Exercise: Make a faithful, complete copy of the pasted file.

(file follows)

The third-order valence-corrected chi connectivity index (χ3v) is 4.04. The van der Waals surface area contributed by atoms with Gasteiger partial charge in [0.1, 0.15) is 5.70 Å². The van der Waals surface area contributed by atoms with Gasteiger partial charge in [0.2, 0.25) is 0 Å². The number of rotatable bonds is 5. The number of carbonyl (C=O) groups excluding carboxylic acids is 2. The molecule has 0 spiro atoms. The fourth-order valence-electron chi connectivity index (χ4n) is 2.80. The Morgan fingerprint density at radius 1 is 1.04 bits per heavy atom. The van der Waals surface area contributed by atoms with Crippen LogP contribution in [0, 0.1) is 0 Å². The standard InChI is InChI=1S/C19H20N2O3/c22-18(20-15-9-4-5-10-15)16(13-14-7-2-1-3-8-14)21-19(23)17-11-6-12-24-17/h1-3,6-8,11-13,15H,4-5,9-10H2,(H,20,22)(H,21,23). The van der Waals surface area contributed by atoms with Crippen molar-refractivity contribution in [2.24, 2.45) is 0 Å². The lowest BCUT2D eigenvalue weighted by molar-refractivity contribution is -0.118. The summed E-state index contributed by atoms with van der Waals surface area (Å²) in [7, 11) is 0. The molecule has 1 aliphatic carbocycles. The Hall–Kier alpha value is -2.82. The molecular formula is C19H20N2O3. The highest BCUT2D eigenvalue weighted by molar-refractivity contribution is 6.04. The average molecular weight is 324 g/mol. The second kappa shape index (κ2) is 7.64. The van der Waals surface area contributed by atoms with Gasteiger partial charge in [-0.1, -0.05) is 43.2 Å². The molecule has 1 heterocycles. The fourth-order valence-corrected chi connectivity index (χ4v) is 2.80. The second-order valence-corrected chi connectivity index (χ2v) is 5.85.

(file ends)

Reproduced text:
The third-order valence-corrected chi connectivity index (χ3v) is 4.04. The van der Waals surface area contributed by atoms with Gasteiger partial charge in [0.1, 0.15) is 5.70 Å². The van der Waals surface area contributed by atoms with Gasteiger partial charge in [0.2, 0.25) is 0 Å². The number of rotatable bonds is 5. The number of carbonyl (C=O) groups excluding carboxylic acids is 2. The molecule has 0 spiro atoms. The fourth-order valence-electron chi connectivity index (χ4n) is 2.80. The Morgan fingerprint density at radius 1 is 1.04 bits per heavy atom. The van der Waals surface area contributed by atoms with Crippen LogP contribution in [0, 0.1) is 0 Å². The standard InChI is InChI=1S/C19H20N2O3/c22-18(20-15-9-4-5-10-15)16(13-14-7-2-1-3-8-14)21-19(23)17-11-6-12-24-17/h1-3,6-8,11-13,15H,4-5,9-10H2,(H,20,22)(H,21,23). The van der Waals surface area contributed by atoms with Crippen molar-refractivity contribution in [2.24, 2.45) is 0 Å². The lowest BCUT2D eigenvalue weighted by molar-refractivity contribution is -0.118. The summed E-state index contributed by atoms with van der Waals surface area (Å²) in [7, 11) is 0. The molecule has 1 aliphatic carbocycles. The Hall–Kier alpha value is -2.82. The molecular formula is C19H20N2O3. The highest BCUT2D eigenvalue weighted by molar-refractivity contribution is 6.04. The average molecular weight is 324 g/mol. The second kappa shape index (κ2) is 7.64. The van der Waals surface area contributed by atoms with Gasteiger partial charge in [-0.1, -0.05) is 43.2 Å². The molecule has 1 heterocycles. The fourth-order valence-corrected chi connectivity index (χ4v) is 2.80. The second-order valence-corrected chi connectivity index (χ2v) is 5.85.